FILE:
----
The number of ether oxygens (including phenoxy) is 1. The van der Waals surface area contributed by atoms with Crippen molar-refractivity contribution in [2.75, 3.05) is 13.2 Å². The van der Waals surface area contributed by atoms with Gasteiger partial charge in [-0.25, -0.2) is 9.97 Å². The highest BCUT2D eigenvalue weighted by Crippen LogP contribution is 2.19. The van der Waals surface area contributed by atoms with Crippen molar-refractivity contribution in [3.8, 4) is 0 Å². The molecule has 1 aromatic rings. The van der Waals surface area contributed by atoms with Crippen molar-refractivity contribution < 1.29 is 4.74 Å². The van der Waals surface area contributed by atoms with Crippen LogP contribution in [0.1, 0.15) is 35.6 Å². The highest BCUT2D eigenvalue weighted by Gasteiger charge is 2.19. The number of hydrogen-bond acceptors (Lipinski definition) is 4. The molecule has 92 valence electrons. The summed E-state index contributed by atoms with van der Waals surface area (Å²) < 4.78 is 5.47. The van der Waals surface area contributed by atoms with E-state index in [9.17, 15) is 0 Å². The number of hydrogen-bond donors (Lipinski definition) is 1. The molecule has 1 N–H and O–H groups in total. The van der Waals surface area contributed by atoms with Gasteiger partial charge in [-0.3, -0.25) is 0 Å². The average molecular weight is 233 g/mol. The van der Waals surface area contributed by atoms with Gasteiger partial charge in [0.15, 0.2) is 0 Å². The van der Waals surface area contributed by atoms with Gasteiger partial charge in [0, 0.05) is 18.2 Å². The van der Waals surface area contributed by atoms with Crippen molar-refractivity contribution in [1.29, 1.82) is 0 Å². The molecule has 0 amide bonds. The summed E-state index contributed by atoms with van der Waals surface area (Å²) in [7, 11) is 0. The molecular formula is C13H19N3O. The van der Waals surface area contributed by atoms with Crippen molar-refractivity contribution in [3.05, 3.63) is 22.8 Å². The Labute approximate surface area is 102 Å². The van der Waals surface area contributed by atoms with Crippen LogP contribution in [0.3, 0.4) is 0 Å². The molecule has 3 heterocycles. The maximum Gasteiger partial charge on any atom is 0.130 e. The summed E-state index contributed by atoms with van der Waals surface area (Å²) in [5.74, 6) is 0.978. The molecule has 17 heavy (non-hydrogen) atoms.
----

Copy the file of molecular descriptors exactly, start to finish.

The number of ether oxygens (including phenoxy) is 1. The van der Waals surface area contributed by atoms with Crippen molar-refractivity contribution in [2.75, 3.05) is 13.2 Å². The van der Waals surface area contributed by atoms with Gasteiger partial charge in [-0.25, -0.2) is 9.97 Å². The highest BCUT2D eigenvalue weighted by Crippen LogP contribution is 2.19. The van der Waals surface area contributed by atoms with Crippen molar-refractivity contribution in [3.8, 4) is 0 Å². The molecule has 1 aromatic rings. The van der Waals surface area contributed by atoms with Crippen molar-refractivity contribution < 1.29 is 4.74 Å². The van der Waals surface area contributed by atoms with Crippen LogP contribution in [0.1, 0.15) is 35.6 Å². The highest BCUT2D eigenvalue weighted by Gasteiger charge is 2.19. The number of hydrogen-bond acceptors (Lipinski definition) is 4. The molecule has 92 valence electrons. The summed E-state index contributed by atoms with van der Waals surface area (Å²) < 4.78 is 5.47. The van der Waals surface area contributed by atoms with E-state index in [9.17, 15) is 0 Å². The number of hydrogen-bond donors (Lipinski definition) is 1. The molecule has 1 N–H and O–H groups in total. The van der Waals surface area contributed by atoms with Gasteiger partial charge in [-0.3, -0.25) is 0 Å². The average molecular weight is 233 g/mol. The van der Waals surface area contributed by atoms with Gasteiger partial charge in [0.15, 0.2) is 0 Å². The van der Waals surface area contributed by atoms with Gasteiger partial charge in [0, 0.05) is 18.2 Å². The van der Waals surface area contributed by atoms with Crippen molar-refractivity contribution in [1.29, 1.82) is 0 Å². The molecule has 0 amide bonds. The summed E-state index contributed by atoms with van der Waals surface area (Å²) in [7, 11) is 0. The molecular formula is C13H19N3O. The van der Waals surface area contributed by atoms with Crippen molar-refractivity contribution in [3.05, 3.63) is 22.8 Å². The Labute approximate surface area is 102 Å². The van der Waals surface area contributed by atoms with Crippen LogP contribution in [0.3, 0.4) is 0 Å². The molecule has 3 heterocycles. The maximum Gasteiger partial charge on any atom is 0.130 e. The summed E-state index contributed by atoms with van der Waals surface area (Å²) in [5.74, 6) is 0.978. The molecule has 17 heavy (non-hydrogen) atoms.